ATLANTA (Tribune News Service) — As she prayed that charges would be brought against the officer who shot and killed her boyfriend, Bridget Anderson knew the odds were not on her side.
In five years, out of 184 police shootings, none has been prosecuted, according to an investigation by The Atlanta Journal-Constitution and Channel 2 Action News. The AJC has learned DeKalb County District Attorney Robert James will seek to buck those odds by presenting a criminal indictment against Officer Robert Olsen, who shot Anthony Hill last March outside the Afghanistan War veteran’s Chamblee apartment.
Chris Chestnut, the attorney for Hill’s parents, said he was notified Wednesday about James’ intention to seek an indictment but does not know which charges will be presented. The DA’s office declined comment but is holding a news conference Thursday morning to discuss “developments regarding the Anthony Hill case,” according to a statement.
Efforts to reach Olsen, who has defended his actions, or his attorney were unsuccessful.
Hill, unarmed at the time, was wandering naked outside his residence, driven by an adverse reaction to medication he was taking for bipolar disorder, friends told the AJC.
“I feel relieved, but I don’t want to get my hopes up too much until there’s actually an indictment,” Anderson said Wednesday.
Such caution is warranted. While grand juries typically act as a rubber stamp for prosecutors, a special exemption granted to law enforcement in Georgia makes it more difficult to bring charges against an officer. Additionally, prosecutors are often reluctant to criminally charge police officers.
Georgia is the only state in the nation that permits police officers facing possible criminal indictment to be inside the grand jury room for the entire proceeding. The officer also gets to make a statement at the end of the proceedings, one that can’t be challenged by a prosecutor. Private citizens do not enjoy such privileges.
“If I shot a naked guy in self-defense I wouldn’t get a chance to present my case before a grand jury,” said Marietta defense attorney Philip Holloway, a former prosecutor.
Lance Lorusso, a lawyer who often represents police officers, said the exemption is warranted.
“Name another profession where you may have to take a life and you’re being judged for it by civilians who have never been in that position,” he said. “At least if you’re in the military you’re judged by your peers.”
Last month, before a civil grand jury impaneled to offer a recommendation on whether to prosecute, Olsen said he believed Hill was high on either bath salts or PCP and he spent more than an hour detailing several other incidents where police were attacked by suspects under the influence, said Chestnut, who observed the testimony.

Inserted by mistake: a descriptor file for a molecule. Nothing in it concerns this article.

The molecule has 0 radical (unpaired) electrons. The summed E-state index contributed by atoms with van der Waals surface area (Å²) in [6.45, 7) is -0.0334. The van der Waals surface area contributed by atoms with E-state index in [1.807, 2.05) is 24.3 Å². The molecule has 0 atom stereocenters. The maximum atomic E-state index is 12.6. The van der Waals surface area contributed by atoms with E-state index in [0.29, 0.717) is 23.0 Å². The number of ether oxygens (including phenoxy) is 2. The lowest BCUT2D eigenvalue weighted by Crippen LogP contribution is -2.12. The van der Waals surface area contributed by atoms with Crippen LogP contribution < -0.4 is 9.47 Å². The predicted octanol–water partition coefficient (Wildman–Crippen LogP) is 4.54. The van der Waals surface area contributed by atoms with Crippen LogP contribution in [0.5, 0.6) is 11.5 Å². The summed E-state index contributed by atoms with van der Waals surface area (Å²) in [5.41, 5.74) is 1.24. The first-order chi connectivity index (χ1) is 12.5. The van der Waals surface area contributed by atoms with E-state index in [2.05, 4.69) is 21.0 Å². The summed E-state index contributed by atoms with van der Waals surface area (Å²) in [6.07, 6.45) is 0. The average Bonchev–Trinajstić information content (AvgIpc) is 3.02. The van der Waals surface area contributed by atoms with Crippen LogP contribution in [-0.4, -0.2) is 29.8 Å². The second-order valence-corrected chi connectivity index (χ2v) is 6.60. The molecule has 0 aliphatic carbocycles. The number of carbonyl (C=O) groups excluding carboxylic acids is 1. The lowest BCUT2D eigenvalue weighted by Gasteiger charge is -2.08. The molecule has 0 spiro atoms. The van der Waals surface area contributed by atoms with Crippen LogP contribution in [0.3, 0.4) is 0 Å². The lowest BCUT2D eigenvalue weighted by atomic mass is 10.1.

Olsen said his Taser or baton would have been ineffective in subduing Hill because suspects high on PCP or bath salts don’t feel pain.
The veteran officer was dispatched to the scene after a concerned neighbor called 911 seeking medical assistance for Hill, according to Chestnut, though the call was dispatched as a suspicious person.
The shooting occurred within five minutes of Olsen’s arrival. No one disputes that Hill ignored the officer’s commands to stop, but there is much debate whether his approach warranted deadly force.
During the civil grand jury prosecutors said Olsen told the second officer to arrive on the scene that Hill charged and attacked him. Olsen’s presentation did not mention his colleague’s account.
Chestnut said Hill was struck by two bullets about three to five feet away from Olsen’s police cruiser.
Prosecutors also called on an expert witness who testified that he could find no justification for the shooting.
The civil grand jury was split evenly on whether Olsen should be charged, though they recommended further investigation. At the time, James told the AJC he had “serious concerns” about the shooting.
DeKalb Public Safety Director Cedric Alexander said he is willing to “let the justice system work and see what the grand jury decides.”
“This was a challenging and difficult case for the officer and the community,” he said.
Chestnut said he thinks James will present a strong case before the criminal grand jury.
“I know they have some very compelling evidence that this shooting was more a result of predisposition than an accident,” he said.
James is “aware the country is watching. But I think this issue resonates with him,” Chestnut said.
Anderson said she had almost given up hope after the recent decisions not to prosecute officers in a string of fatal police shootings of unarmed suspects. A week ago, Cleveland prosecutors declined to charge the police officers who killed 12-year-old Tamir Rice.
“It restores some faith in the justice system,” she said.
James has not announced whether he will seek charges against the officer who shot Kevin Davis, killed in his apartment while on the phone with 911 seeking help for his injured girlfriend. A civil grand jury recommended against charges, but James said he planned to review that case as well.
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